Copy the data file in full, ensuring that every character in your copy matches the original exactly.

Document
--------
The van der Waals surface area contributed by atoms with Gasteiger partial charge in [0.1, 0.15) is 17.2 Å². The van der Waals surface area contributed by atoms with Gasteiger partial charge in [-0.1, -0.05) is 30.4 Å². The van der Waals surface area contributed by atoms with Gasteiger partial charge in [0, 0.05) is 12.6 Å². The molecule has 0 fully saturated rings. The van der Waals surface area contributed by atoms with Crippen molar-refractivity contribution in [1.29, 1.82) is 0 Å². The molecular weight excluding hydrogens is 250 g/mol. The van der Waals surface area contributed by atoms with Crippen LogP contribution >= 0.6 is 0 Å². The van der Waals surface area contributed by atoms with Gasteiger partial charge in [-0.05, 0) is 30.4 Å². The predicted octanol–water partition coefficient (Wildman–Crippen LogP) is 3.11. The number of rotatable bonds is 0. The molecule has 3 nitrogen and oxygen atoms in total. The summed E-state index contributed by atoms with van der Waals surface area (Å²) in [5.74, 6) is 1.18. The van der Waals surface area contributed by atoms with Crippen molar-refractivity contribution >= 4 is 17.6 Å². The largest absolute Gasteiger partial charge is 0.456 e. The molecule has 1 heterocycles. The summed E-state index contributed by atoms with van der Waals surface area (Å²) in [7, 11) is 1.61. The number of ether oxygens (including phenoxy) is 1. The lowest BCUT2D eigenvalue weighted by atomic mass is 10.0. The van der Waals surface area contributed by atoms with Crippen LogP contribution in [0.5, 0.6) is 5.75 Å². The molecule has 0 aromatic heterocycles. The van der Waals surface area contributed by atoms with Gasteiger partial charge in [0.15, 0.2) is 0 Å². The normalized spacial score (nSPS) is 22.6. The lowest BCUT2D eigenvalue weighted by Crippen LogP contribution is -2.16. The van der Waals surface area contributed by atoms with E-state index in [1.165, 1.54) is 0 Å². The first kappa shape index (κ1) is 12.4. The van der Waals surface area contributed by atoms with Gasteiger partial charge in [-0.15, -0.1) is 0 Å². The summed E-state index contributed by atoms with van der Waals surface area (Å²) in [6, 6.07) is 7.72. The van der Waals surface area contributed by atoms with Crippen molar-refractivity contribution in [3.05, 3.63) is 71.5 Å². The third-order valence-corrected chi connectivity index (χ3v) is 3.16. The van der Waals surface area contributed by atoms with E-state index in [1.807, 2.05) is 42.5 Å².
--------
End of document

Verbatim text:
The van der Waals surface area contributed by atoms with Gasteiger partial charge in [0.1, 0.15) is 17.2 Å². The van der Waals surface area contributed by atoms with Gasteiger partial charge in [-0.1, -0.05) is 30.4 Å². The van der Waals surface area contributed by atoms with Gasteiger partial charge in [0, 0.05) is 12.6 Å². The molecule has 0 fully saturated rings. The van der Waals surface area contributed by atoms with Crippen molar-refractivity contribution in [1.29, 1.82) is 0 Å². The molecular weight excluding hydrogens is 250 g/mol. The van der Waals surface area contributed by atoms with Crippen LogP contribution >= 0.6 is 0 Å². The van der Waals surface area contributed by atoms with Gasteiger partial charge in [-0.05, 0) is 30.4 Å². The predicted octanol–water partition coefficient (Wildman–Crippen LogP) is 3.11. The number of rotatable bonds is 0. The molecule has 3 nitrogen and oxygen atoms in total. The summed E-state index contributed by atoms with van der Waals surface area (Å²) in [5.74, 6) is 1.18. The van der Waals surface area contributed by atoms with Crippen molar-refractivity contribution >= 4 is 17.6 Å². The largest absolute Gasteiger partial charge is 0.456 e. The molecule has 1 heterocycles. The summed E-state index contributed by atoms with van der Waals surface area (Å²) in [7, 11) is 1.61. The number of ether oxygens (including phenoxy) is 1. The lowest BCUT2D eigenvalue weighted by atomic mass is 10.0. The van der Waals surface area contributed by atoms with Crippen LogP contribution in [0.5, 0.6) is 5.75 Å². The molecule has 0 aromatic heterocycles. The van der Waals surface area contributed by atoms with Gasteiger partial charge in [0.15, 0.2) is 0 Å². The normalized spacial score (nSPS) is 22.6. The lowest BCUT2D eigenvalue weighted by Crippen LogP contribution is -2.16. The van der Waals surface area contributed by atoms with E-state index in [1.165, 1.54) is 0 Å². The first kappa shape index (κ1) is 12.4. The van der Waals surface area contributed by atoms with Gasteiger partial charge in [-0.15, -0.1) is 0 Å². The summed E-state index contributed by atoms with van der Waals surface area (Å²) in [6, 6.07) is 7.72. The van der Waals surface area contributed by atoms with Crippen molar-refractivity contribution in [3.05, 3.63) is 71.5 Å². The third-order valence-corrected chi connectivity index (χ3v) is 3.16. The van der Waals surface area contributed by atoms with E-state index in [1.807, 2.05) is 42.5 Å².